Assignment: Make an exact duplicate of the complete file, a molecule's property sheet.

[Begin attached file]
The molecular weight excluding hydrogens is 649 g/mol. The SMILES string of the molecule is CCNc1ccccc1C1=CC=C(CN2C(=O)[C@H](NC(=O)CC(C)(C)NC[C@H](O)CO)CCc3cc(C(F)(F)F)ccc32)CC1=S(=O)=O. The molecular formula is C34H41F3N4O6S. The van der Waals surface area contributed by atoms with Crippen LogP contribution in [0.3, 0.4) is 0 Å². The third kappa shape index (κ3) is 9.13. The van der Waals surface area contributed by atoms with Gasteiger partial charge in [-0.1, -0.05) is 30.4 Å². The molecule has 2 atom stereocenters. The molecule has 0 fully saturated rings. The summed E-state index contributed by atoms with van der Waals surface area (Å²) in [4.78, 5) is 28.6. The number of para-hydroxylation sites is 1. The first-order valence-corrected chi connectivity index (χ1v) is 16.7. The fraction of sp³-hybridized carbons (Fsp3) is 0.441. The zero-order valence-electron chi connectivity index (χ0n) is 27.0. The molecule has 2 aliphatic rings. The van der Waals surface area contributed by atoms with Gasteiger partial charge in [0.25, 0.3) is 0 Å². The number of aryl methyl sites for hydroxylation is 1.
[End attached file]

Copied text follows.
The molecular weight excluding hydrogens is 649 g/mol. The SMILES string of the molecule is CCNc1ccccc1C1=CC=C(CN2C(=O)[C@H](NC(=O)CC(C)(C)NC[C@H](O)CO)CCc3cc(C(F)(F)F)ccc32)CC1=S(=O)=O. The molecular formula is C34H41F3N4O6S. The van der Waals surface area contributed by atoms with Crippen LogP contribution in [0.3, 0.4) is 0 Å². The third kappa shape index (κ3) is 9.13. The van der Waals surface area contributed by atoms with Gasteiger partial charge in [-0.1, -0.05) is 30.4 Å². The molecule has 2 atom stereocenters. The molecule has 0 fully saturated rings. The summed E-state index contributed by atoms with van der Waals surface area (Å²) in [4.78, 5) is 28.6. The number of para-hydroxylation sites is 1. The first-order valence-corrected chi connectivity index (χ1v) is 16.7. The fraction of sp³-hybridized carbons (Fsp3) is 0.441. The zero-order valence-electron chi connectivity index (χ0n) is 27.0. The molecule has 2 aliphatic rings. The van der Waals surface area contributed by atoms with Gasteiger partial charge in [0.25, 0.3) is 0 Å². The number of aryl methyl sites for hydroxylation is 1.